The National Irrigation Board is once again on the spot over a Sh30 billion questionable procurement process in the construction of a dam in Turkana County.
The latest scandal to hit NIB comes after the Public Procurement Administrative Review Board (PPARB) annulled a tender it had awarded a consortium of companies and directed that it conducts a fresh evaluation for the construction of Lowaat dam.
The fresh evaluation and the award, according to PPARB, must be done within seven days from June 11, when the ruling was made, owing to the urgency and public importance involved in the multi-billion-shilling project.
The fresh evaluation will only involve the applicant and the successful bidders’ bids using the evaluation and the award criteria set out in the tender document and on the basis of the sums set out in the respective bidders’ forms of the tender.
NIB has also been ordered to file an evaluation report and letters of notification with the board to confirm compliance with the orders, a matter that has seen MPs mull over summoning the management of the irrigation board over the tender irregularities.
The irrigation board had in 2016 awarded the Sh29.99 billion tender for Lowaat dam to Sinotec Company Limited and others.
But China International Water Electric Corp (CWE) which had bid the project for Sh18 billion, appealed the decision at the review board chaired by Mr Paul Gacheru, arguing that the irrigation board had violated the Public Procurement and Disposal Act by falsifying its bid papers.
“Owing to the urgency and the public importance involved in this project, NIB is directed to complete the evaluation and the award process within seven days from the date of the ruling,” Mr Gacheru said.
The board has also extended the tender and the tender security validity periods for 30 days to enable NIB to complete the process
The other board members are Ms Rosemary Gituma, Mr Hussein Were, Mr Nelson Orgut and Mr Paul Ngotho.
According to the tender documents, three companies - CWE, Sinotec and others, and Cooperative Muratori and Cementisti-CMC Di Ravenna -- had passed both the technical and financial evaluations.
CWE quoted the lowest bid at Sh17.99 billion, followed by Sinotec Company and others at Sh29.99 and Cooperative Muratori at Sh35 billion.
Ordinarily, CWE should have been awarded the tender, having scored well in technical and financial evaluations.
But in its own wisdom, the irrigation board chose to award the project to the second highest bidder with a difference of over Sh11 billion, which is against the Public Procurement and Disposal Act.
The law provides that the bidder who presents the lowest bid, after passing technical and financial evaluation, should be awarded the tender.
Interestingly, the irrigation board is under a series of investigations by the Directorate of Criminal Investigations (DCI) and the Ethics and Anti-Corruption Commission (EACC) over irregular tendering processes.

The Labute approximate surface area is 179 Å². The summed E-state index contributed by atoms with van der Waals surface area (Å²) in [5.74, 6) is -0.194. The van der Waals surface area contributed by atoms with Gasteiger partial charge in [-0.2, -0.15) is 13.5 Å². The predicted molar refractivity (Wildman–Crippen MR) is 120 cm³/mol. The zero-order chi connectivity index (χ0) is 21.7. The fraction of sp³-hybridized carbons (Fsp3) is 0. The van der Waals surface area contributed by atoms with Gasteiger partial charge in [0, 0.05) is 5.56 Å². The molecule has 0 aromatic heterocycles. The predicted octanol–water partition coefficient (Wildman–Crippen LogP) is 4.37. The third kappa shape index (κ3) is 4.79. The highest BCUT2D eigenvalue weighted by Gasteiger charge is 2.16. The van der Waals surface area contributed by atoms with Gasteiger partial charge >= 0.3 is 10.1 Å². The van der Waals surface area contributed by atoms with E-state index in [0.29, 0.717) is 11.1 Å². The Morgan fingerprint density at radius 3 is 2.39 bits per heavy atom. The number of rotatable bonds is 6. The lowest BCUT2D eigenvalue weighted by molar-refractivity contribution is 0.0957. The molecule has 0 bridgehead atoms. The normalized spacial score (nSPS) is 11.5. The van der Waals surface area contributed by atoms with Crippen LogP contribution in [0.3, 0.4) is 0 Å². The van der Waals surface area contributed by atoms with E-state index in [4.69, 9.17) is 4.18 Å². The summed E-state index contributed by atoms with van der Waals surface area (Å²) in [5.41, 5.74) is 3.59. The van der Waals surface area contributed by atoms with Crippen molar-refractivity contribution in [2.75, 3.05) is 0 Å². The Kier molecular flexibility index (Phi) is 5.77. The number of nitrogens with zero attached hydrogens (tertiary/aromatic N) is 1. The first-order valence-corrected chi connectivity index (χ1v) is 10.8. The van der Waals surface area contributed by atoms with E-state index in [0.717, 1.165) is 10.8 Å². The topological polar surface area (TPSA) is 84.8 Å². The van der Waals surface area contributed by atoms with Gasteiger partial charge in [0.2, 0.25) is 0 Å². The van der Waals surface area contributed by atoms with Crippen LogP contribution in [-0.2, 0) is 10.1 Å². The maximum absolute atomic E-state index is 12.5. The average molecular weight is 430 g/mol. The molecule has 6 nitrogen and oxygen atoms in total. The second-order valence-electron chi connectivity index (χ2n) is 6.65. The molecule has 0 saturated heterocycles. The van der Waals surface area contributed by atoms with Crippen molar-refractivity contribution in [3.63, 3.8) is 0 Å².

NIB is undertaking the construction of dams across the country but it now appears that many of these projects could be mired in procurement irregularities.
The irrigation board has been accused of falsifying the CWE’s tender documents to irregularly award the tender to Sinotec Company and others.
According to Mr Gacheru, upon perusing the forms of the tender submitted by the procuring entity (NIB) and successful bidder (Sinotec Company and others) to the review board, it was found that the price quoted by CWE was Sh17.99 billion.
That of the successful bidder was Sh29.9 billion. However, instead of evaluating the two tenders on the basis of the above prices, the procuring entity - in what it termed as a correction of errors - falsified the records to show that CWE had quoted Sh29.07 billion.
“The board is of the respectful view that by purporting to change the prices set out in the form of the tender and instead use different prices at the financial evaluation stage, the procuring entity breached the provisions of section 82 of the Act,” Mr Gacheru ruled.
The law prohibits a procuring entity, in this case, NIB, from changing the prices set out in the form of tender.
This means that the tender sum as submitted and read out during the tender opening shall be absolute.
The review board has on several times held that the form of tender reigns supreme in matters relating to price.
Previous cases where the board has ruled in a similar manner include Surestep Systems and Solutions Limited vs Industrial and Commercial Development Corporation and Bevaj Furniture vs Kenya School of
A more recent case is that of Joint Venture of Baran International and Integrated Solutions Africa International Entrepreneurship vs National Irrigation Board.
The board also noted that during the technical evaluation process, each evaluator did not assign his or her individual score of each item set out under the technical evaluation criteria as provided for in the tender document.
It is a requirement that where a tender evaluation committee sits to evaluate a tender, each individual member of the committee must give a score and state the reasons and the basis for arriving at the score to avoid arbitrariness.
“Where a procuring entity’s tender committee fails to do so, then it renders the entire process vague and deprives it of the necessary transparency as envisaged by the law and it may lead to manipulation of the technical scores,” Mr Gacheru said.
Upon the end of seven days, NIB shall file an evaluation report and letters of notification with the board to confirm compliance with the orders .